OGALALA LEADER TȞAŠÚŊKE WITKÓ (CRAZY HORSE) IS KILLED AT FORT ROBINSON
Born in the Black Hills of South Dakota in 1841 and son of an Oglala Sioux shaman also named Crazy Horse, he was called “Curly Hair” as a child. After an 1858 battle with the Arapaho, he was given his father’s name. In 1866, he led a decoy that resulted in the Fetterman Massacre and fought alongside Sitting Bull in 1876, pushing back Gen. George Crook in the Battle of Rosebud and wiping out Lt. Col. George Armstrong Custer’s forces at the Battle of the Little Big Horn. That winter, with his band starving, Crazy Horse surrendered in return for a reservation. The Army then sought his help against the Nez Perce. Crazy Horse threatened to leave negotiations. The next day, he was arrested. In the ensuing struggle, he pulled a knife on Little Big Man before a soldier bayonetted him. Lying on a bare floor, only his father was allowed to visit. His body was taken away by Sioux and buried at an unknown location near a creek called Wounded Knee.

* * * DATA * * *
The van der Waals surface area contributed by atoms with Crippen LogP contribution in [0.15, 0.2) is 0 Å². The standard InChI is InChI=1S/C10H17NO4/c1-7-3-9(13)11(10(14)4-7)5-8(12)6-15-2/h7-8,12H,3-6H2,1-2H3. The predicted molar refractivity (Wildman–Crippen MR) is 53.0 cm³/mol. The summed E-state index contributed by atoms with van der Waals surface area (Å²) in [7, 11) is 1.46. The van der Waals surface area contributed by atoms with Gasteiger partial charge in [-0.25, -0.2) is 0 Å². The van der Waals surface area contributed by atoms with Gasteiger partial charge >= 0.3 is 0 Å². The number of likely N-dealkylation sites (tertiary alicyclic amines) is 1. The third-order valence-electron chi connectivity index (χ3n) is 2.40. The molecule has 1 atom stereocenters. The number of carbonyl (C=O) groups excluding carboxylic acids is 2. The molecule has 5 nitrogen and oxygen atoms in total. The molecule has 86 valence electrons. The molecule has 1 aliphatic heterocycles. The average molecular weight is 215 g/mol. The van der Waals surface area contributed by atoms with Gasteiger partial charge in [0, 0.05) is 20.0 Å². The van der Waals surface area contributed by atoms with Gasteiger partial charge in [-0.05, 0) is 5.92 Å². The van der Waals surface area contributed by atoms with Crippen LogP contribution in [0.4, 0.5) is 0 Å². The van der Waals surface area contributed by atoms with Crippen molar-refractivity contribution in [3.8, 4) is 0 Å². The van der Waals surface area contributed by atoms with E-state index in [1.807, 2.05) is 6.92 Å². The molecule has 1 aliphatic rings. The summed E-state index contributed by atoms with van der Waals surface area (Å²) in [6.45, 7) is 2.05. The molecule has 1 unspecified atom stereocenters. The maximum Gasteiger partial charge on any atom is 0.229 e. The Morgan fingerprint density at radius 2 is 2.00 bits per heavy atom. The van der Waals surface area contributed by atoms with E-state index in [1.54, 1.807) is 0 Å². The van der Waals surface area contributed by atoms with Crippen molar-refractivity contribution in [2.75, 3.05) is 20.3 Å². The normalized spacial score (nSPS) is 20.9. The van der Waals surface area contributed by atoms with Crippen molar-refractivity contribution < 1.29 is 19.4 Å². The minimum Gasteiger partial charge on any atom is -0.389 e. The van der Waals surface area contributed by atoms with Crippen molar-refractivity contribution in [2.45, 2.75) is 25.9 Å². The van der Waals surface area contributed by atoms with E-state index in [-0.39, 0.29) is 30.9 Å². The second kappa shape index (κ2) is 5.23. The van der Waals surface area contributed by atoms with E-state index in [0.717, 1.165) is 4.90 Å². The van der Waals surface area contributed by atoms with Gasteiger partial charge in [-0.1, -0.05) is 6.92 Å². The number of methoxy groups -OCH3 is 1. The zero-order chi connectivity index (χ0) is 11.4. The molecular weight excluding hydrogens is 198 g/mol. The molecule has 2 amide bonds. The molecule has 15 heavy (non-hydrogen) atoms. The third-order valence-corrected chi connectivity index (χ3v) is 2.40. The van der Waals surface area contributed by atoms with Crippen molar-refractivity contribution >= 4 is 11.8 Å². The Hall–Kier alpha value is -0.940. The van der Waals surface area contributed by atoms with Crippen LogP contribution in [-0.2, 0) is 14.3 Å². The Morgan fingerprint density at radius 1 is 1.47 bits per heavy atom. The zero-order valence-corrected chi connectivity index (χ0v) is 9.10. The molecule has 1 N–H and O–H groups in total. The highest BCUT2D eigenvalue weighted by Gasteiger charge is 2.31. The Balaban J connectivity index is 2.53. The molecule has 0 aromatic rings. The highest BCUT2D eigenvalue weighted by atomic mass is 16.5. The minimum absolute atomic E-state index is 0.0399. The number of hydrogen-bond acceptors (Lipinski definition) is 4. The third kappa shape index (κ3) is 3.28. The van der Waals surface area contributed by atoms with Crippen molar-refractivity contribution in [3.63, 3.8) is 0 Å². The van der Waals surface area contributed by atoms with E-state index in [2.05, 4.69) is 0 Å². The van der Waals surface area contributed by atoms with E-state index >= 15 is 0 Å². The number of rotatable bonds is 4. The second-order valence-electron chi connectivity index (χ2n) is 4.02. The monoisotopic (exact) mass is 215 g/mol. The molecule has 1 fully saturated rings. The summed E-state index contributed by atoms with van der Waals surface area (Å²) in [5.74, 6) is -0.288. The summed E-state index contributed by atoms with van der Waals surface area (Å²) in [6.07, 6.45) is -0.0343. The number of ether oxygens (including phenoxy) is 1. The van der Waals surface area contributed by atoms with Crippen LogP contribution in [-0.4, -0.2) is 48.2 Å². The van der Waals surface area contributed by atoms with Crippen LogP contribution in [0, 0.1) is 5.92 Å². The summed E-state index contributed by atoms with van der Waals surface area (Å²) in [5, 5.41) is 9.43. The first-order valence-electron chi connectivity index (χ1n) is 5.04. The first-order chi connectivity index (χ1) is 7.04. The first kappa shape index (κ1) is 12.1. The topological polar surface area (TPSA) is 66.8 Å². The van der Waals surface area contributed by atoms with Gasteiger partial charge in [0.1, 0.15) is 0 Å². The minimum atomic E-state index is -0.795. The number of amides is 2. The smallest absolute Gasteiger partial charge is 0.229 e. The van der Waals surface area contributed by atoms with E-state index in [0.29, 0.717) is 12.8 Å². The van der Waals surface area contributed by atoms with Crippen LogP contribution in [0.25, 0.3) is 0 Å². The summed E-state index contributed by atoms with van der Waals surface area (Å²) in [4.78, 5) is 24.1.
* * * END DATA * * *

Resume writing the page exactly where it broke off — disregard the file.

Source: “Crazy Horse,” History, 8/24/2018. Retrieved 7/12/2019, https://www.history.com/topics/native-american-history/crazy-horse Sketch: ____ Hottes, circa 1877. Surrender of Crazy Horse. Library of Congress. Public Domain. Sketch made by an officer or employee of the United States Government as part of that person’s official duties under the terms of Title 17, Chapter 1, Section 105 of the US Code.